Whale naming competition heats up
NALA, the Fraser Coast's mother humpback, has produced a lively offspring in 2012, with the unnamed calf breaching and dancing in waters off Hervey Bay throughout the last school holiday week.
Calls from whalewatching vessel Tasman Venture and Oceania Project researchers Wally and Trish Franklin last week went out to Chronicle readers in a push to name the newborn and help ensure a longstanding tradition continues.
Nala was first spotted in the region in 1992, making her Hervey Bay's longest-standing recorded whale visitor, and the most recent sighting of a juvenile is the 10th time the mum has been seen with a calf.
Locals have named each of her previous offspring in an acknowledgement of the significance of her visits, and in keeping with custom, are asked to think of a local indigenous name the new youngster can be given.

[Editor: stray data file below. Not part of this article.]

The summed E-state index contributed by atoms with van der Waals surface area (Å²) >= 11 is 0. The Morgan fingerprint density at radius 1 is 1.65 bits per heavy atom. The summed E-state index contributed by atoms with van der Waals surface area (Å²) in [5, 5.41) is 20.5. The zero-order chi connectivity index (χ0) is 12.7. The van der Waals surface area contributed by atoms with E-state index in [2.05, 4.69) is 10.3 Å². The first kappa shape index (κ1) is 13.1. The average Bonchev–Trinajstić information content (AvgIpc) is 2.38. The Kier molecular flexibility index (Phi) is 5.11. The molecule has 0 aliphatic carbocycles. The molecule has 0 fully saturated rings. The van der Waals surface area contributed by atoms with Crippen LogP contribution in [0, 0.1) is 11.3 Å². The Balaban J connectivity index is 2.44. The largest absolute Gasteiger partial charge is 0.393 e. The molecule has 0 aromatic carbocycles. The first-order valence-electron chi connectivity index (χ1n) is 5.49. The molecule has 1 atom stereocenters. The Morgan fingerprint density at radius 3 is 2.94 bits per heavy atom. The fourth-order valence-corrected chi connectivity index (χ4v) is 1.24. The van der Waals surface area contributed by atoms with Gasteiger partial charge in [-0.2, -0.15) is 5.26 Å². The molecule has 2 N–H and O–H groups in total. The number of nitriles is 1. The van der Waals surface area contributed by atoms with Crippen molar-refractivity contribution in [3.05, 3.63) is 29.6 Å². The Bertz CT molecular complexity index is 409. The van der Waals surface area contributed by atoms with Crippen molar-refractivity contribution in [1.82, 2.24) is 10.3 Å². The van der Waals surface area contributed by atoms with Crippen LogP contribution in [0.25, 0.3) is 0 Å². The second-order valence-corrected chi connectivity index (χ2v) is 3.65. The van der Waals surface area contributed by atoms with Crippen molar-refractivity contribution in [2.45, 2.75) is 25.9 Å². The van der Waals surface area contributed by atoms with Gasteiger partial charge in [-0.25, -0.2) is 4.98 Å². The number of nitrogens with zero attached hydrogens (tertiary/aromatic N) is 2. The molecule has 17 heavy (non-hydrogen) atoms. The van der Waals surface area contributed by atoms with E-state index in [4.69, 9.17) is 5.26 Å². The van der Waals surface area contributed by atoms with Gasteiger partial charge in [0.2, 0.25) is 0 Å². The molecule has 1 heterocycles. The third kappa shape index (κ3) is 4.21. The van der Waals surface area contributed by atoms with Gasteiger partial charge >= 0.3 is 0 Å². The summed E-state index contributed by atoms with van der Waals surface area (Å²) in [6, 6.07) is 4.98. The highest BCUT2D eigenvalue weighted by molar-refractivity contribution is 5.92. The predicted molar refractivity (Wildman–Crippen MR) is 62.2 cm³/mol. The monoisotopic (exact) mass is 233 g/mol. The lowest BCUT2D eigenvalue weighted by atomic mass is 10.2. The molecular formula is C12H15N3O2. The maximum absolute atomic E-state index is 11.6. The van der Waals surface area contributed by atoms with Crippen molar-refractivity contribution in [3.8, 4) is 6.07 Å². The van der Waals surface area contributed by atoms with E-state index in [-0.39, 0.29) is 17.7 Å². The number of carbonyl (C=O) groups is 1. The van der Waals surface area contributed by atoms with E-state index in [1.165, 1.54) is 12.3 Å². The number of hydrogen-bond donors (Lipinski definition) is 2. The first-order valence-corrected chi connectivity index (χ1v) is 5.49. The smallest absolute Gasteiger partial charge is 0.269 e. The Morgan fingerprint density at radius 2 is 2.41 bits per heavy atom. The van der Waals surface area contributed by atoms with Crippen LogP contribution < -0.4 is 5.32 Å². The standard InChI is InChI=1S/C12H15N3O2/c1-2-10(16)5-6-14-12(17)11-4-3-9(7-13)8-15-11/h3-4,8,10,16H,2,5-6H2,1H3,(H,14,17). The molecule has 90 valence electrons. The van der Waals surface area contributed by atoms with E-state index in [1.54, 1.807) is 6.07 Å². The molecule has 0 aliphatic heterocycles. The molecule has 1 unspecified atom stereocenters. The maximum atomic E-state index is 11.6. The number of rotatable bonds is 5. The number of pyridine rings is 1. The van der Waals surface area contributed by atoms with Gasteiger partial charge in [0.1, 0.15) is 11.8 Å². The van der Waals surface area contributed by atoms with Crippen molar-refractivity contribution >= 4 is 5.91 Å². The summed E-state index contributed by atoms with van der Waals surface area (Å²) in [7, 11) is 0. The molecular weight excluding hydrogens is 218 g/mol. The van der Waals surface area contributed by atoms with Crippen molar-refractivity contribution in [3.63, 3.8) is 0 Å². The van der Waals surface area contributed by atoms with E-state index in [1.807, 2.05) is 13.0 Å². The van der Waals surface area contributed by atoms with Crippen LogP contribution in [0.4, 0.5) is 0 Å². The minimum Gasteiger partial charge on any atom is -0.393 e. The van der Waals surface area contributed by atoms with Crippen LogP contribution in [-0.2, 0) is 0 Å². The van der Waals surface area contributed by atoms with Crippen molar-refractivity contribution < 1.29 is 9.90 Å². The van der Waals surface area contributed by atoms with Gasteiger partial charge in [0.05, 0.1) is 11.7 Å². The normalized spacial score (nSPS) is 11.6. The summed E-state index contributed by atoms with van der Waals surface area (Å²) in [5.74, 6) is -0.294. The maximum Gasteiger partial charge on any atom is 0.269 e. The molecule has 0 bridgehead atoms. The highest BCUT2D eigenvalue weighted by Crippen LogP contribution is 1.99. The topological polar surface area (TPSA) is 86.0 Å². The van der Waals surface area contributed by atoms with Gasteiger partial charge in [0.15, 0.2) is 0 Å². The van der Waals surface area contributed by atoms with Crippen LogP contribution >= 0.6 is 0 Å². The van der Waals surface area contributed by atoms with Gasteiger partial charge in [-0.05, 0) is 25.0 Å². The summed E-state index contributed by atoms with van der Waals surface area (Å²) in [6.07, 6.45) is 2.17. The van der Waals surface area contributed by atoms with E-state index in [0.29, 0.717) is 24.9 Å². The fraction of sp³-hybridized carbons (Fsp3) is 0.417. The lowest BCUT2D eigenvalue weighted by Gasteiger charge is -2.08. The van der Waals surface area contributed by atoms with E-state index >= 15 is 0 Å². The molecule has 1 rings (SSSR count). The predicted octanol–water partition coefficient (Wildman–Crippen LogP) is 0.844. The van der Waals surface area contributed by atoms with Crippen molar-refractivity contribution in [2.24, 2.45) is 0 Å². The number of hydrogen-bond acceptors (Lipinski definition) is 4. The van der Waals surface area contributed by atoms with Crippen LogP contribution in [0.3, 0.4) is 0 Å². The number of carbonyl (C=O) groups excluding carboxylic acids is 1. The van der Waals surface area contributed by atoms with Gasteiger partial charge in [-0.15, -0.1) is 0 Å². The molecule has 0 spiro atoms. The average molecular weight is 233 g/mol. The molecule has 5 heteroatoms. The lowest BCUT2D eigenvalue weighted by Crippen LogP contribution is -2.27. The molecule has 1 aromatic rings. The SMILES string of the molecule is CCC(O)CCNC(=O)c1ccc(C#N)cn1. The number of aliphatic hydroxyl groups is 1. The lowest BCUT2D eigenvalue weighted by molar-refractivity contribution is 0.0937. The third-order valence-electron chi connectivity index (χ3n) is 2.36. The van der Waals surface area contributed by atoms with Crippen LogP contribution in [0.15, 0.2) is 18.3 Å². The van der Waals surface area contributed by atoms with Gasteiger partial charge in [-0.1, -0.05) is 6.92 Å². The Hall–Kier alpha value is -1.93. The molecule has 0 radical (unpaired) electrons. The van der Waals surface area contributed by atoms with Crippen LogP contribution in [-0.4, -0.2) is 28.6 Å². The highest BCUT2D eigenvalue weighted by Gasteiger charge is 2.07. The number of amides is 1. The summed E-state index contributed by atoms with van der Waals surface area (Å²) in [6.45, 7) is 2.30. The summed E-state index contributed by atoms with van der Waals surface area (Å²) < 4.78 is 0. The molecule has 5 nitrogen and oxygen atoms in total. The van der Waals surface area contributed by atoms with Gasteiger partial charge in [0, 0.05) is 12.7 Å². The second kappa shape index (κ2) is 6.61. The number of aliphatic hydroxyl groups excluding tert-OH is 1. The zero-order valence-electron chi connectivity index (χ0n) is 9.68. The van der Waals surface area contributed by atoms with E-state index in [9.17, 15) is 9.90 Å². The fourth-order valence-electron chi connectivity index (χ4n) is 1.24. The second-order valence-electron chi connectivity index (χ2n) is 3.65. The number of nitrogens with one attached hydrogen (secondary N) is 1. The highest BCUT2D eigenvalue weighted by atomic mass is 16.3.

Vicki Neville, from Tasman Venture, said there was a magical prize on offer for the person who came up with the best name.
"We would be keen to offer a whalewatch trip for two adults on board Tasman Venture for this 2012 whalewatch season," Ms Neville said. "Wally, our researcher, is keen to follow the trend with a local aboriginal name - we don't know the sex of the calf yet so it will need to be a unisex name."
When Nala last visited in 2010, her calf was given the indigenous title Mirrhi, which translates to little girl.
Suggestions can be sent to firstname.lastname@example.org. An announcement will be made on Friday, October 12, in the Chronicle.